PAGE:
Two fisherman stalked by a great white shark as it bites at their boat’s motor in Portland, Victoria
Two fisherman film the terrifying moment they’re stalked and BULLIED by a great white shark as it tries to eat their outboard motor
- Two fishermen were almost upended in their boat by a three metre shark
- The shark barged at Peter Galea’s and Joseph McKinnon’s vessel in Victoria
- It bit at the boat’s motor as it terrorised the pair off the Portland coast
A great white shark measuring three metres has terrorised two fishermen as it attacked their boat and bit at their outboard motor in an hour-and-a-half long ‘bullying’ frenzy.
Peter Galea, 63, and his friend Joseph McKinnon, 32, were trying to catch kingfish 400 metres off Portland in south-west Victoria when the man-eater struck.
Footage taken by the pair showed the massive shark circling and barging into their small fishing vessel again and again while biting at the motor.
Footage taken by the pair showed the massive shark circling and barging at the small vessel again and again while biting at the boat’s motor (pictured)
In one horrifying moment the shark went under the boat and lifted it 10cm into the air as it tried to upend the men.
‘F****** under the boat, he’s lifting the boat,’ Mr Galea was heard yelling in the vision as the shark kept coming back for more.
‘Here he is … here he comes for the f****** motor again.’
Mr Galea told ABC it was the scariest day of his life.
‘As he came up for the motor, he came up on his side and he was looking at me, jet black eyes, and then when he bit the motor, his eyes rolled white,’ he said.
‘It was just like what you see on TV, I got chills through my body.’
Mr Galea warned a kayaker 50 metres away to steer clear of them as the shark continued to bombard the boat.
Fishing Charter skipper Matthew Hunt witnessed the pair under attack from the safety of his larger boat.
‘[The shark] was a bully to those two guys in that smaller boat,’ Mr Hunt told Nine News.
In one horrifying moment the shark went under the boat and lifted it 10cm into the air as it tried to upend the men in the vessel (pictured, the shark during the attack)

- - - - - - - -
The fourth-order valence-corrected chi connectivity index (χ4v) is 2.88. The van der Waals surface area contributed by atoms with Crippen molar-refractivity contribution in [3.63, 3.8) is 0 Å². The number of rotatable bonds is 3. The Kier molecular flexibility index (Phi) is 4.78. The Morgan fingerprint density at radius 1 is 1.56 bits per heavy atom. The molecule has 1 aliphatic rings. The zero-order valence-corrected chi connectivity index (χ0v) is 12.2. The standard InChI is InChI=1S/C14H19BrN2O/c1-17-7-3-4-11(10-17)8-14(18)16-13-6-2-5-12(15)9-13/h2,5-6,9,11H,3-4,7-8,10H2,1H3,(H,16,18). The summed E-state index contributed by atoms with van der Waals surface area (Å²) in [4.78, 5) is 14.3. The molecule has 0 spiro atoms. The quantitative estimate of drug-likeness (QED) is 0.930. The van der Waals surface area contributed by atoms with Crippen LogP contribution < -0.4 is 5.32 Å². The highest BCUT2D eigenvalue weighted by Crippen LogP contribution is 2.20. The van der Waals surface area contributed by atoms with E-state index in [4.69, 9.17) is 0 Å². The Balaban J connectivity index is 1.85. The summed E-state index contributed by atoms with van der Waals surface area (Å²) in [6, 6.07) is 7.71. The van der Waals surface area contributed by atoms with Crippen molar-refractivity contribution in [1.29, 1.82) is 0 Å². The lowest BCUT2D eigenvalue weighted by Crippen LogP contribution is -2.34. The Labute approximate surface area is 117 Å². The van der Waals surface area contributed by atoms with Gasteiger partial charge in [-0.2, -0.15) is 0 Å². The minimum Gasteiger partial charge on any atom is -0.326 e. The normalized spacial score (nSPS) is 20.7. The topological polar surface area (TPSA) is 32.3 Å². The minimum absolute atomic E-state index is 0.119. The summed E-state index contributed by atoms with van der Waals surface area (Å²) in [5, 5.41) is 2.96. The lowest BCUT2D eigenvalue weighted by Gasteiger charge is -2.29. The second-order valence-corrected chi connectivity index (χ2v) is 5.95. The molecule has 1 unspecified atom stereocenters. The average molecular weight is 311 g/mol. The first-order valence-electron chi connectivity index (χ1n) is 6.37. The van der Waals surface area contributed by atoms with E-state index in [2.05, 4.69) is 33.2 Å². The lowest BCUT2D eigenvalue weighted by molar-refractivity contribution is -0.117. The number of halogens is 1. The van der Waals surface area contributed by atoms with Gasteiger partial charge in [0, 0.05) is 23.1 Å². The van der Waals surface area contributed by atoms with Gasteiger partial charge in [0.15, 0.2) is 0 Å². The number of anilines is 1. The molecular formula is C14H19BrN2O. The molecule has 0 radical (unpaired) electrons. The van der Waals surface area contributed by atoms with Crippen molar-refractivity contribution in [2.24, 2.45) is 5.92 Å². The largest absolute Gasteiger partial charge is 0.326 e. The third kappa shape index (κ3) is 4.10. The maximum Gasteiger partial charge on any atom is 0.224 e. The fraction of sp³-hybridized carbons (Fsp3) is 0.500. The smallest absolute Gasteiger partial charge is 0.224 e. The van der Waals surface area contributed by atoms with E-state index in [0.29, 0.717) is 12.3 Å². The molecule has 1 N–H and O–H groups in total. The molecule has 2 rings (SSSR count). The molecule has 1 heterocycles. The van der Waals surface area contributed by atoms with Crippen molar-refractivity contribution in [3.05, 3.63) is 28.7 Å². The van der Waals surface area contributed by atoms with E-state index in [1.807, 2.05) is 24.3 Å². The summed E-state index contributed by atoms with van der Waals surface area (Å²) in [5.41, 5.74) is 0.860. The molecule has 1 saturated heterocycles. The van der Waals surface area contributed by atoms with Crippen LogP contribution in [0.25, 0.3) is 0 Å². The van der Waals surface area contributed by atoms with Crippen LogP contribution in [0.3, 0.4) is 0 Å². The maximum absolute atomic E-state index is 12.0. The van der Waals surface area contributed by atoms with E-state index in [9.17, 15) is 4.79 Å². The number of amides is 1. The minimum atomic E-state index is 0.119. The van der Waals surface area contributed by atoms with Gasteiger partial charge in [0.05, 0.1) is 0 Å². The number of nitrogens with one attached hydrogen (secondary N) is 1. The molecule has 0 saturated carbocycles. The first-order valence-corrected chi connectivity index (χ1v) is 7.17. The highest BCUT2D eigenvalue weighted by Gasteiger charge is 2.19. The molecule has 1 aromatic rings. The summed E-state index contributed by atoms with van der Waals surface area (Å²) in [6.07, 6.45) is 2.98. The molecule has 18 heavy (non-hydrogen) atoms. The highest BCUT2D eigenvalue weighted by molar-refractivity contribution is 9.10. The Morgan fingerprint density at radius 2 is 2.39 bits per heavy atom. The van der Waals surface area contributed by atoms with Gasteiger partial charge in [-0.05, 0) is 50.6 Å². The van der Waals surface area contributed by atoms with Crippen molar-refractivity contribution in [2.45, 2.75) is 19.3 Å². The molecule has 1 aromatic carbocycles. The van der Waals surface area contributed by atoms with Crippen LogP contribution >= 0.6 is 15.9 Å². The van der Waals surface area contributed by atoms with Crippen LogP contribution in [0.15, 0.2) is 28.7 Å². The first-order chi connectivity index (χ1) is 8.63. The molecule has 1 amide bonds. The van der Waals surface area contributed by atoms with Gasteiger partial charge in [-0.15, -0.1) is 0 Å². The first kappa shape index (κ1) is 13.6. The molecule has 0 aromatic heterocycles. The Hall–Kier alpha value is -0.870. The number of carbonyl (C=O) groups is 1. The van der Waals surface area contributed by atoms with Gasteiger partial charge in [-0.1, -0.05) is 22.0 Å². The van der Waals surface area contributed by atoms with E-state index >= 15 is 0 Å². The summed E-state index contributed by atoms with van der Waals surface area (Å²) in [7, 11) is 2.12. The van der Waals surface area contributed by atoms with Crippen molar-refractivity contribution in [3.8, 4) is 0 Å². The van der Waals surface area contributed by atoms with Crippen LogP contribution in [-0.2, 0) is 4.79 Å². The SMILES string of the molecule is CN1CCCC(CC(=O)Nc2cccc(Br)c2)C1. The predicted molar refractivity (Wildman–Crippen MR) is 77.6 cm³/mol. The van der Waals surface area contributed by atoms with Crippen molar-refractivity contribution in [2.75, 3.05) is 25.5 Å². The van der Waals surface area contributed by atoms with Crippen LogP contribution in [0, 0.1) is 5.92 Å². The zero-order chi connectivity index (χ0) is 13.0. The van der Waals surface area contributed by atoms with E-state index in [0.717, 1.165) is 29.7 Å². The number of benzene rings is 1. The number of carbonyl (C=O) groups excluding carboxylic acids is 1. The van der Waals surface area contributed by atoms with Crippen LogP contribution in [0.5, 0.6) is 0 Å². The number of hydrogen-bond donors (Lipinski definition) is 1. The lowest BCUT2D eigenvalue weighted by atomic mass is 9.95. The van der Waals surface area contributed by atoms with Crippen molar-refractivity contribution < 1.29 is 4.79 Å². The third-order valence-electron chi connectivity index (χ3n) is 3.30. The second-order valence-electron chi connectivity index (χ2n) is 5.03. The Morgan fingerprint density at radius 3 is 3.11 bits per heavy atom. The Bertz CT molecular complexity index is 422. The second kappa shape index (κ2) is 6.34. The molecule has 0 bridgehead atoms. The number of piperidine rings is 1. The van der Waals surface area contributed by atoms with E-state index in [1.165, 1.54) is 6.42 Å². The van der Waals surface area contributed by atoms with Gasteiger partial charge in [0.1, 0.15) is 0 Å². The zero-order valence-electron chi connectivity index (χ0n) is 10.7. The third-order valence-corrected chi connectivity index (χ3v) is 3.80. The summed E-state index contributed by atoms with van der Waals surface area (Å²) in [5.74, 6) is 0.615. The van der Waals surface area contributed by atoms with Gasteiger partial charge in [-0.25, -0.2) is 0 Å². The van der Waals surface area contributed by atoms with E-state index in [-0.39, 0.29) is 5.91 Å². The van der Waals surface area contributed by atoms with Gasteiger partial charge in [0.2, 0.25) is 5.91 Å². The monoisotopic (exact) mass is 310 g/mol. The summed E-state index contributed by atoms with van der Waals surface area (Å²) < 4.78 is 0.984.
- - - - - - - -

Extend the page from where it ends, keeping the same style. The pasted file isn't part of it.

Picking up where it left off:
‘That will just stick in their brains for the rest of their lives.’
But the ordeal didn’t deter the pair from enjoying the rest of their fishing trip after they finally scared the giant fish off.
The predator left several bite marks on their vessel and on the motor.
Mr Galea said it was the first time he had been confronted by a shark in his five decades of fishing.
The Victorian Fisheries Authority said it is monitoring the shark and will provide updates on its whereabouts.
Swimmers are also urged to be cautious in the area and advised to avoid the area north of the Portland harbour
It comes after two whale carcasses were discovered in rocks in the area this week.
Charlie Cooper from the authority said the dead whales among rocks have attracted more marine life to the area.
He added an influx of fishermen using burley, a mixture of food fragments used to lure fish, has also attracted larger marine life.
Swimmers are also urged to be cautious and advised to avoid the area north of the Portland harbour.
Great white sharks: feared predators of the deep
Great white sharks have a strong sense of smell – they can detect a colony of seals two miles away.
Great whites give birth to up to 10 ‘pups’ but mothers will eat them if they don’t swim off fast enough.
They swim at up to 60km/h at full pelt and can burst out of the water from below their prey.
Great whites can live up to 70 years old.
They are colored white underneath to make them harder to see from below with sunlight shining down.
They have several rows of teeth that can number into the thousands.
As their teeth fall out they are replaced by razor sharp teeth in the row behind.